WILMINGTON -- DuPont today announced that its BAX detection system -- an innovative genetics- based screening method that accurately identifies dangerous bacteria and pathogens in food and food processing equipment within hours -- can now identify Enterobacter sakazakii in powdered infant formula, dry dairy and soy ingredients.
The U.S. Food and Drug Administration (FDA) and other agencies have identified Enterobacter sakazakii as an emerging foodborne pathogen that can cause meningitis, sepsis or necrotizing enterocolitis in newborn infants, particularly premature infants or other infants with weakened immune systems. According to the Centers for Disease Control (CDC), Enterobacter sakazakii can cause invasive disease in newborns. In cases where meningitis occurs, severe neurologic complications are common and death occurs in up to 80 percent of cases.
The U.S. FDA reports that investigations of several outbreaks of Enterobacter sakazakii infection occurring in neonatal intensive care units worldwide have shown the outbreak to be associated with milk-based powdered infant formulas. Since powdered formulas are not sterile products, they could contain opportunistic bacteria, such as Enterobacter sakazakii.
DuPont scientists collaborated with the Nestle Research Centers in Switzerland and the United States to develop the rapid detection of Enterobacter sakazakii in food and environmental samples through the use of the DuPont BAX detection system. The BAX system by DuPont Qualicon provides fully automated, genetics-based technology to identify bacteria and pathogens with better than 98 percent accuracy and fast results. The BAX system test provides reliable next-day results, even on samples with low levels of contamination of Enterobacter sakazakii.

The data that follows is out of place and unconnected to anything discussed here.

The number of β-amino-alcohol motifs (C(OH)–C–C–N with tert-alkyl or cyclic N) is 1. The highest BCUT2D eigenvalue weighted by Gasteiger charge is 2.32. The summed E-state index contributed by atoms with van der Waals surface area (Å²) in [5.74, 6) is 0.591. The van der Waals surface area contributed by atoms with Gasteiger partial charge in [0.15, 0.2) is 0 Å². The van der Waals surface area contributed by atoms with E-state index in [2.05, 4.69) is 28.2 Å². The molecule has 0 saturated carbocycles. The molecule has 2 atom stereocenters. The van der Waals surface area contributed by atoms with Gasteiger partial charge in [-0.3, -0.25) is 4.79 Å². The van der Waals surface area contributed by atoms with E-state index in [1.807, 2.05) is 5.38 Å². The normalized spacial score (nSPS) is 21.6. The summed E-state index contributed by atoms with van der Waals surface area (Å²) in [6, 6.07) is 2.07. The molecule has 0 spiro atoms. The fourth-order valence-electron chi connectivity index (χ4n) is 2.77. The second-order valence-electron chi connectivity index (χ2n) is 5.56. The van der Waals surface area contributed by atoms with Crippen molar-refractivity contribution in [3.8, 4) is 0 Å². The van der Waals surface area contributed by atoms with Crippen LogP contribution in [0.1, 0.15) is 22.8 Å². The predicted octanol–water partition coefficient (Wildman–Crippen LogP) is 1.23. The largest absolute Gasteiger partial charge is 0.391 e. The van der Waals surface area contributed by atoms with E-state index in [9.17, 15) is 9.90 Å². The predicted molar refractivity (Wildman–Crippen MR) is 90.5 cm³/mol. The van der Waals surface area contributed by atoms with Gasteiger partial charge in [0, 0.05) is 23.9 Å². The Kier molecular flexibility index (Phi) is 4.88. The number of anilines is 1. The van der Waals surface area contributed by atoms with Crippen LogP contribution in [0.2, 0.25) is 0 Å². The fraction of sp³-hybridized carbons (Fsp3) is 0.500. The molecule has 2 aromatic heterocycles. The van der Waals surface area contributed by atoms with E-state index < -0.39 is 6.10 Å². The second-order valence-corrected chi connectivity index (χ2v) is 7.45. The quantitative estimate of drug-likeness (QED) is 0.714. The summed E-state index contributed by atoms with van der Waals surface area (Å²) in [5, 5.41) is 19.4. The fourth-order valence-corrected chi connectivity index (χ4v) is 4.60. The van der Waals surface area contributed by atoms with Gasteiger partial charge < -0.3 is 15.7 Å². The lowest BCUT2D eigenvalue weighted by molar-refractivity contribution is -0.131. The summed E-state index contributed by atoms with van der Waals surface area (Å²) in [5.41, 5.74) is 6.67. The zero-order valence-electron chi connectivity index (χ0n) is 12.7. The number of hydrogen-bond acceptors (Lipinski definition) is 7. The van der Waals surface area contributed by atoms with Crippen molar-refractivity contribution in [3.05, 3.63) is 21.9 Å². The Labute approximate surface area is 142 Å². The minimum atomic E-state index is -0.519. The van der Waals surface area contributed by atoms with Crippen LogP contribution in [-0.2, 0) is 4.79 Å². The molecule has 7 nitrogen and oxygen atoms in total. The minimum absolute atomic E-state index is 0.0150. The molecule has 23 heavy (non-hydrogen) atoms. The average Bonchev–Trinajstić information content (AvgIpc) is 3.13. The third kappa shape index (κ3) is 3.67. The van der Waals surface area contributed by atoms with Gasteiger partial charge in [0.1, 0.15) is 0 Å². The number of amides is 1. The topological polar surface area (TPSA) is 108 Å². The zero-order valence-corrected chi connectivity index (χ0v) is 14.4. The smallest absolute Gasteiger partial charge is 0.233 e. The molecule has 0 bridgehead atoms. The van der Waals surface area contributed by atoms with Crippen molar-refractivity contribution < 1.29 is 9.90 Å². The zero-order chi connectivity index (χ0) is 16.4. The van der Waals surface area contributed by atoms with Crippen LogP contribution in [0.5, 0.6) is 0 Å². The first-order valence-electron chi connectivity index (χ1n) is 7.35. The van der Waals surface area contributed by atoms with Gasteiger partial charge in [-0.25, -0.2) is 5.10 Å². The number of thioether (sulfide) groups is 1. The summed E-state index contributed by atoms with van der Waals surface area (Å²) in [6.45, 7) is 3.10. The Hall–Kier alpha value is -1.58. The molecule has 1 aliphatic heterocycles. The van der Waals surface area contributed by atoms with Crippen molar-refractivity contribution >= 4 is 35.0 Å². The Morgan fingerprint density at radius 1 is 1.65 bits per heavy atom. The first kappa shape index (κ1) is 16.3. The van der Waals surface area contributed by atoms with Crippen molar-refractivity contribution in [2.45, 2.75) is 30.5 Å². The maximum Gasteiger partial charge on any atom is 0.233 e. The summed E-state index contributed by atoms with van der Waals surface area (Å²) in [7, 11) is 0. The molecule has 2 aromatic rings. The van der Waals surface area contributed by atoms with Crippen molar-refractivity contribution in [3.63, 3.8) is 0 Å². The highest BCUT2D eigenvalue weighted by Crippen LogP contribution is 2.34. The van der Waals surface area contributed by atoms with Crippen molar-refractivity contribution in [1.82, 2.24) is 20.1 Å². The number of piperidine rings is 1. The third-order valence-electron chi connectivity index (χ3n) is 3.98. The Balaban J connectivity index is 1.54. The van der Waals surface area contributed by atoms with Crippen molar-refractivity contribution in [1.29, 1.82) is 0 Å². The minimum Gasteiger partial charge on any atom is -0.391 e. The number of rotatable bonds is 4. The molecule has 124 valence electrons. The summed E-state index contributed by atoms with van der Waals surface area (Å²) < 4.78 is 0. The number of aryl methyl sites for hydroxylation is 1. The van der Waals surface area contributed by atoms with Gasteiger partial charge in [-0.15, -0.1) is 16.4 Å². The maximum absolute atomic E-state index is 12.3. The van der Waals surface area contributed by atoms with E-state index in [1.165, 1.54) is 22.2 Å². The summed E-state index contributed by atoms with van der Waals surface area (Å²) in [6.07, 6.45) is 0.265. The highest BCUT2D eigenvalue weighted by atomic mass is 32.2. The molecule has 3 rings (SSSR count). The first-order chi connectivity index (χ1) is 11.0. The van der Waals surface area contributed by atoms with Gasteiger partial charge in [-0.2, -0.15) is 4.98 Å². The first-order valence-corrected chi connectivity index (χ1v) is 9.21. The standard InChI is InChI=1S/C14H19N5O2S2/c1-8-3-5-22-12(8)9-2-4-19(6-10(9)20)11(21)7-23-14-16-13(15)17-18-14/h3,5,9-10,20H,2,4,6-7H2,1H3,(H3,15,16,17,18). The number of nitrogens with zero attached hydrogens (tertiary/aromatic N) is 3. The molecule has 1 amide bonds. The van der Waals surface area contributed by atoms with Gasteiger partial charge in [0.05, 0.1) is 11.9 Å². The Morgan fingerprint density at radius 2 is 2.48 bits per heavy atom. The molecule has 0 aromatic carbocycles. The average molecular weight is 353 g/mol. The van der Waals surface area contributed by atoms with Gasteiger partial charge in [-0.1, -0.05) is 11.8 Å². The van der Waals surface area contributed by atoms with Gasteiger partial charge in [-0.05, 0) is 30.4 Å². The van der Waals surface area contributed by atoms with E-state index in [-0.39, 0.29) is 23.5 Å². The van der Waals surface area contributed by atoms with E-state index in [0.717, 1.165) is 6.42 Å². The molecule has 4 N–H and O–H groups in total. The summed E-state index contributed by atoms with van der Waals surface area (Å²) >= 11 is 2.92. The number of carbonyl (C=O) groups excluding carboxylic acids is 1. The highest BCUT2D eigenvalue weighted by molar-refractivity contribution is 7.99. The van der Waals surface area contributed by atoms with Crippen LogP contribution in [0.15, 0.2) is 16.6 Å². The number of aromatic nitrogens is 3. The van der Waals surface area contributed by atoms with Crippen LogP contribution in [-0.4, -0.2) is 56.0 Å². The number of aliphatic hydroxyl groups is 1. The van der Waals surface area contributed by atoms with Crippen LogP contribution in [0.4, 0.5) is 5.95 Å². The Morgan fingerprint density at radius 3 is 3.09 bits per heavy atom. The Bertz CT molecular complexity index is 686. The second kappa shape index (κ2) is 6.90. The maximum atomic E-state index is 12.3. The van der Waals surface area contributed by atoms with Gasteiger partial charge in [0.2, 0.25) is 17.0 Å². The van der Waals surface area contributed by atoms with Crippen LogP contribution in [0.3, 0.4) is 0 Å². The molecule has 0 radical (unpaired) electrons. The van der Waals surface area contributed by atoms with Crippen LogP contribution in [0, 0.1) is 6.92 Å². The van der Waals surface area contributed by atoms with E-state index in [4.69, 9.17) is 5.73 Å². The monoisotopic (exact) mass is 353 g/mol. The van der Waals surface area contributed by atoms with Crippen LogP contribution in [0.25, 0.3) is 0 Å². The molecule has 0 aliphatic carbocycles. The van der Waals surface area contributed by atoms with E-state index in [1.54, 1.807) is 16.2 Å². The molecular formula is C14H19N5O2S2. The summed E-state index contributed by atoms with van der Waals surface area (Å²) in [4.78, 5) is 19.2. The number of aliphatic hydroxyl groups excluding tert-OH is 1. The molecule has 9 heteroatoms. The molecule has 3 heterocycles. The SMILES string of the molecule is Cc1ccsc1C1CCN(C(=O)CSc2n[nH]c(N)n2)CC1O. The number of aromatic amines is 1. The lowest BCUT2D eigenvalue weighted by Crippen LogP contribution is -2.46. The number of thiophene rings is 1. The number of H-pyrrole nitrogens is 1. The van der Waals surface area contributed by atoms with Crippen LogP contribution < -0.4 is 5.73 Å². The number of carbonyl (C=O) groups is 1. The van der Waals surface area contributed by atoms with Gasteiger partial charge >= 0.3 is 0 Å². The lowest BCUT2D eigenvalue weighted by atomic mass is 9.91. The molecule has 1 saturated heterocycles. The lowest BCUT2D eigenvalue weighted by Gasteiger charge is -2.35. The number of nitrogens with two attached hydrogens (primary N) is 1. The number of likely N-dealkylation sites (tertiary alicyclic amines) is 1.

"We are focused on providing solutions that help safeguard consumers and that apply advanced innovative technology to help global food companies," said Kevin Huttman, president of DuPont Qualicon. "We are pleased to continue growing the applications of the BAX system to include tests for emerging pathogens such as Enterobacter sakazakii. This new technological breakthrough could not have happened without the close strategic relationship and great co- development efforts between Nestle and DuPont."
The BAX system is a breakthrough screening method that provides reliable, DNA-based detection of target bacteria in raw ingredients, finished food products and environmental samples. The automated system, which takes little space and looks like a desktop computer, has been available since November 2000. Hundreds of BAX systems already are in use by governments, food companies and laboratories around the world. For example, the U.S. Department of Agriculture's Food Safety Inspection Service adopted the BAX detection system as the standard for identifying Listeria monocytogenes in the nation's meat and poultry supply.
The global diagnostics industry overall totals $27 billion annually, with the food diagnostics industry representing more than $1.7 billion.
DuPont Qualicon provides the most advanced molecular technologies for pathogen screening. In addition to the BAX system, DuPont Qualicon markets the patented RiboPrinter system, the world's only automated DNA fingerprinting instrument that rapidly pinpoints sources of bacteria in pharmaceuticals, personal care products and food.